By Gabriel Debenedetti
WASHINGTON, April 15 (Reuters) - Americans increasingly think Democrats have a better plan for healthcare than Republicans, according to a Reuters/Ipsos poll conducted after the White House announced that more people than expected had signed up for the "Obamacare" health plan.
Nearly one-third of respondents in the online survey released on Tuesday said they prefer Democrats' plan, policy or approach to healthcare, compared to just 18 percent for Republicans. This marks both an uptick in support for Democrats and a slide for Republicans since a similar poll in February.
Secretary of Health and Human Services Kathleen Sebelius stepped down last week after overseeing the law's rollout, including the HealthCare.gov website's tumultuous first weeks, when many users were unable to access the system to purchase or research their insurance options.
But a surge of late sign-ups for health coverage pushed the number to over 7.1 million people by the end of March, and Sebelius said before resigning that more than 7.5 million were expected to sign up this year.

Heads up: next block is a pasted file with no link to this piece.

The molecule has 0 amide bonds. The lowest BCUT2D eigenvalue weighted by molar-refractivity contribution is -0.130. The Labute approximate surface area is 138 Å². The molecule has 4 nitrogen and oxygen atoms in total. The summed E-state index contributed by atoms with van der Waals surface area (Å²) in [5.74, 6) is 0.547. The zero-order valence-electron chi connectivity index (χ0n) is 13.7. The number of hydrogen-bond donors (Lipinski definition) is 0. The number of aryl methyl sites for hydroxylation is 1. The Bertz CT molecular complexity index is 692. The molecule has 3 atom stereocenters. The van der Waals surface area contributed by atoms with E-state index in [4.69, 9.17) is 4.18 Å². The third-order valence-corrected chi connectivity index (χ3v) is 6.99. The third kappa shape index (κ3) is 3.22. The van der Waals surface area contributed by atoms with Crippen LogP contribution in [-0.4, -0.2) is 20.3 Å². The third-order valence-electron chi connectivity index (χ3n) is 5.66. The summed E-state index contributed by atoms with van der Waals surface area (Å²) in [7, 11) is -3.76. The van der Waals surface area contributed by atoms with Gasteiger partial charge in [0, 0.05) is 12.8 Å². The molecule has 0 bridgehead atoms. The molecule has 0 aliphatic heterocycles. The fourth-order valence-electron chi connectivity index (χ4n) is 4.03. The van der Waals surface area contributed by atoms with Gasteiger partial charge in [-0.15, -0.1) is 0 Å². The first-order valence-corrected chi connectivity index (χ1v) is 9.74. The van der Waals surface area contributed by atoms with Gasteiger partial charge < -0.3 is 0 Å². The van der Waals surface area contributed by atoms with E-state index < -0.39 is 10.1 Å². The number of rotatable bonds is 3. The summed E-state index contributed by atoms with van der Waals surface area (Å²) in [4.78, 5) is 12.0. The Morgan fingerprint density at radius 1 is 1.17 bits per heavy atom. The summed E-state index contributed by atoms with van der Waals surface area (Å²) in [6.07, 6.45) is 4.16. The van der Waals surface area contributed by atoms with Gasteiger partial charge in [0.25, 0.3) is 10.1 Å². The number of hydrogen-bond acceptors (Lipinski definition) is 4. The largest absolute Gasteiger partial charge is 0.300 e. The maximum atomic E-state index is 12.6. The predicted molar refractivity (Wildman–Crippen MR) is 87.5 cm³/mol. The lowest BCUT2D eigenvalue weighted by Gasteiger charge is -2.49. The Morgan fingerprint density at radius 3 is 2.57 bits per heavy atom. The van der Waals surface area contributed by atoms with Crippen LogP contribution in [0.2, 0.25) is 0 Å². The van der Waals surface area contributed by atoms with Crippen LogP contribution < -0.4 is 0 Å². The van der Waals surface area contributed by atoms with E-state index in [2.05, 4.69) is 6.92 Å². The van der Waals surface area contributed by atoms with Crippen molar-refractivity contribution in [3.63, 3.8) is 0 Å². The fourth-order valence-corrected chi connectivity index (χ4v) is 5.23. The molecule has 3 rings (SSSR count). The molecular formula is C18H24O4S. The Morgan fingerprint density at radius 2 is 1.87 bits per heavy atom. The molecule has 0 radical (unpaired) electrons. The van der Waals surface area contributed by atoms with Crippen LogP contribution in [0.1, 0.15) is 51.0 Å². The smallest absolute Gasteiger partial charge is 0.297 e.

"In the last couple of weeks, as the exchanges hit their goals, news coverage has been more positive and the support of the Democratic Party on this issue has rebounded," said Ipsos pollster Chris Jackson.
"It's not that independents are moving their way, it's that Democrats who had previously been a little bit ambivalent in their support are coming back to the party," he said.
One-fifth of respondents said they did not know which party had a better plan, and another fifth said neither party did.
Republicans and Democrats are facing off over President Barack Obama's signature healthcare law ahead of November's congressional elections, when Republicans are looking to reclaim control of the U.S. Senate and bolster their advantage in the House of Representatives.
Opposition to the Affordable Care Act is a central theme in many individual campaigns, and national Republicans have promoted ending the law as the most important issue at play in the elections.
While Democrats have struggled with the law's unpopularity, Republicans have faced criticism that they do not have any reasonable alternative to Obama's healthcare plan.
"Democrats have not managed to have a huge lead over Republicans so much as Republicans have managed to damage their own position and stay behind Democrats," Jackson said. "That's because people don't view the Republican Party as standing for any particular healthcare system."
In a February poll, just around one-quarter of respondents said Democrats had a better plan. That number increased to 31 percent in March and 32 percent in April.
Republicans' healthcare plans had the backing of 24 percent of respondents in the March survey, 6 percentage points higher than their April support.
Ipsos polled 799 Americans online from April 6 to 15. The poll had a credibility interval - a measure of precision - of 4 percentage points. (Editing by Alistair Bell and Eric Walsh)
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